Forbes contributor Joel Kotkin says the suburbs aren't going out of style anytime soon—in fact, they're gaining popularity. The aging millennial population and influx of immigration are causing these neighborhoods to gain more residents who are looking for child-friendly, affordable, lower-density living. 

The biggest growth is occurring in exurban areas, or the "suburbiest" places on the urban outskirts, and suburban communities are actually growing more rapidly than denser, inner ring areas. 

Potentially, the greatest source of exurban and peripheral revival lies with the maturation of the millennial generation. Millennials — born between 1982 and 2002 — are widely portrayed as dedicated city dwellers. That a cohort of young educated, affluent people should gravitate to urban living is nothing new.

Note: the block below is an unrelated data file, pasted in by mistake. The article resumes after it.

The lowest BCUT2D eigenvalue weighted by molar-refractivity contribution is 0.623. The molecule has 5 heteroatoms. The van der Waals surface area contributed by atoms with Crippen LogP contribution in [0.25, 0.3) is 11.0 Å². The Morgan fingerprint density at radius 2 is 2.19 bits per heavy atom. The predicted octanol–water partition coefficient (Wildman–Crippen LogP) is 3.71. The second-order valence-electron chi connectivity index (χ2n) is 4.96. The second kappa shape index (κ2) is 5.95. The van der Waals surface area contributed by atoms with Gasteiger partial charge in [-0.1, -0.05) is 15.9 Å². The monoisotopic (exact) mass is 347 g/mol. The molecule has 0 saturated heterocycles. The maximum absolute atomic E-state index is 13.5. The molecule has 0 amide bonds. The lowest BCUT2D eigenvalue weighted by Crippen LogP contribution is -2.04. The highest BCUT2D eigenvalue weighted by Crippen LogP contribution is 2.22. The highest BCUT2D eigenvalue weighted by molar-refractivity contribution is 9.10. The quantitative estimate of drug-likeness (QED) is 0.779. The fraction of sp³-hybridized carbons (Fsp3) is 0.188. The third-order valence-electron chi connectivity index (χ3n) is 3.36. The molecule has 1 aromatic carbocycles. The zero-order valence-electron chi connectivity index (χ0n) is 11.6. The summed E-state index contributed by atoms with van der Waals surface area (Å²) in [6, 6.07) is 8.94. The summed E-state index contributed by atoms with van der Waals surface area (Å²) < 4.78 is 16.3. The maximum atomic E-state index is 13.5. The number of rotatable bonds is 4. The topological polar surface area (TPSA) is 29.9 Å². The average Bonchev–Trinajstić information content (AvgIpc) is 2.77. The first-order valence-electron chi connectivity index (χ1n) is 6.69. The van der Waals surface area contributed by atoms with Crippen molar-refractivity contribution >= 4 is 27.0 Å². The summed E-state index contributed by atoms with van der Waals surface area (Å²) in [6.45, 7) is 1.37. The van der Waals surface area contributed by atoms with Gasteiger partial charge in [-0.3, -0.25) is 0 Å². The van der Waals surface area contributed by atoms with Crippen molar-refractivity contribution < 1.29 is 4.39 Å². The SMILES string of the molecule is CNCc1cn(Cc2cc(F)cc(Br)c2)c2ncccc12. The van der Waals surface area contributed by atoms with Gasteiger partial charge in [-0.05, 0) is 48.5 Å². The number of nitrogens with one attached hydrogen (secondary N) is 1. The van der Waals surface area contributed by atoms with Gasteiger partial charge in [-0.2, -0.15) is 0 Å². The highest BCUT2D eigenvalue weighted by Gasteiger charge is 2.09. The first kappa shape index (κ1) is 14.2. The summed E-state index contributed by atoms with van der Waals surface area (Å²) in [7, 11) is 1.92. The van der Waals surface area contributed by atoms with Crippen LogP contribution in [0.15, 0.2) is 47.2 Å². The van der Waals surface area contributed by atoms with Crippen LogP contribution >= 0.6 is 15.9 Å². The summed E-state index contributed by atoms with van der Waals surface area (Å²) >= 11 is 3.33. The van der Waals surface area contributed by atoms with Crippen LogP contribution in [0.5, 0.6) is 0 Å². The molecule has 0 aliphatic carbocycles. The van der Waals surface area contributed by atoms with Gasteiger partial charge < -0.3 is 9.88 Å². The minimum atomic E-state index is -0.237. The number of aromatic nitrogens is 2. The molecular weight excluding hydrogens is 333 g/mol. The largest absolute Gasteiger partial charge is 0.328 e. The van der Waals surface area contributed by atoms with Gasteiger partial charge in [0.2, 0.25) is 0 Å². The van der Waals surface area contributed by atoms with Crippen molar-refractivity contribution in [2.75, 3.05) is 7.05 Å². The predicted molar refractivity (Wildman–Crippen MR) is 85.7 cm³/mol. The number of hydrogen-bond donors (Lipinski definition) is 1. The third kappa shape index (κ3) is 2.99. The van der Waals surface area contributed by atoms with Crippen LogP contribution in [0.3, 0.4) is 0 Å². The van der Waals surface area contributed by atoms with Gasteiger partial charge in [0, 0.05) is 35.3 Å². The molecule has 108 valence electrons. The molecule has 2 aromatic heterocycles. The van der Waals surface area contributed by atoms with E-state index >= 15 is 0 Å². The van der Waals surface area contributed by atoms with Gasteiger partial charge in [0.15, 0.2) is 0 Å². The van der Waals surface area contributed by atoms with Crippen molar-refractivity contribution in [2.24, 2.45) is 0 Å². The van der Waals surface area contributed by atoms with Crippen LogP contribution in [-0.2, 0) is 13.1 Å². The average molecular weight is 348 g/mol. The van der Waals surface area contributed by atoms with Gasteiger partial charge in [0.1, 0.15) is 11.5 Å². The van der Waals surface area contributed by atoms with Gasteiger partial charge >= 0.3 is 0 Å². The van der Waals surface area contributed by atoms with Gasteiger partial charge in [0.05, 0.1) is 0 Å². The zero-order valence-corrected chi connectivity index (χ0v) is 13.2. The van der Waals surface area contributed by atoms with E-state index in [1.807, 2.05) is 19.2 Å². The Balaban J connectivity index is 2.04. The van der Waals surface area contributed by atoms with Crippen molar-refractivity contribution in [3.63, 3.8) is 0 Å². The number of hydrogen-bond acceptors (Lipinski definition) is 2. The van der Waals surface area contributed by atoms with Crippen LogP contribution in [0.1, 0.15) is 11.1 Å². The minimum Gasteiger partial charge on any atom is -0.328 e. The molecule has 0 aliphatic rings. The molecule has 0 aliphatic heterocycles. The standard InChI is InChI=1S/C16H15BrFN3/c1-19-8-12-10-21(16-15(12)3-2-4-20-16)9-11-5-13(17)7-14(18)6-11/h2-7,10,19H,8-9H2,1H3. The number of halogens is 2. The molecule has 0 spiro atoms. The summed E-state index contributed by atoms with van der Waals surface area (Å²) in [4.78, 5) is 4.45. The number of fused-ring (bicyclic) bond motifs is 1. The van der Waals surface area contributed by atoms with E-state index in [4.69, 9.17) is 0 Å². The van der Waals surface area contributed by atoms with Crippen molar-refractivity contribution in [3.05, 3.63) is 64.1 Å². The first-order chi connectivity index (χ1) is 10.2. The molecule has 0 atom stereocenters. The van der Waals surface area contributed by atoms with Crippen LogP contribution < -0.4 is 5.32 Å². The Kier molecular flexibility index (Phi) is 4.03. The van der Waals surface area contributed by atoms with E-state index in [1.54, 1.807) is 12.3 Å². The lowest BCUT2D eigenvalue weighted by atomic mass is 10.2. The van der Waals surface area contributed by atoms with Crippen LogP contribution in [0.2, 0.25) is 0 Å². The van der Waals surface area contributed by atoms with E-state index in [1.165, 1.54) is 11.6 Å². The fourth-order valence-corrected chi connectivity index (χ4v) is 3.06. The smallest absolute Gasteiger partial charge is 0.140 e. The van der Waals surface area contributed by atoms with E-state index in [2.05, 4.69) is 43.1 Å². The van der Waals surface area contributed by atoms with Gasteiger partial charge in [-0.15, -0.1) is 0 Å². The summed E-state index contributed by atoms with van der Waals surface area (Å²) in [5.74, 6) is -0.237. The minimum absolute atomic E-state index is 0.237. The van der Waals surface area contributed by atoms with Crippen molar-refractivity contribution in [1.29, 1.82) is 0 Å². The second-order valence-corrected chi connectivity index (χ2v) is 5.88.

The roughly 20% who, according to an analysis by demographer Wendell Cox, live in urban cores may be brighter, and certainly more loquacious, than their smaller town counterparts, dominating media coverage of millennials. But the vast majority of millennials live elsewhere — and roughly 90% of communities’ population growth that can be attributed to millennials since 2000 has taken place outside of the urban core.

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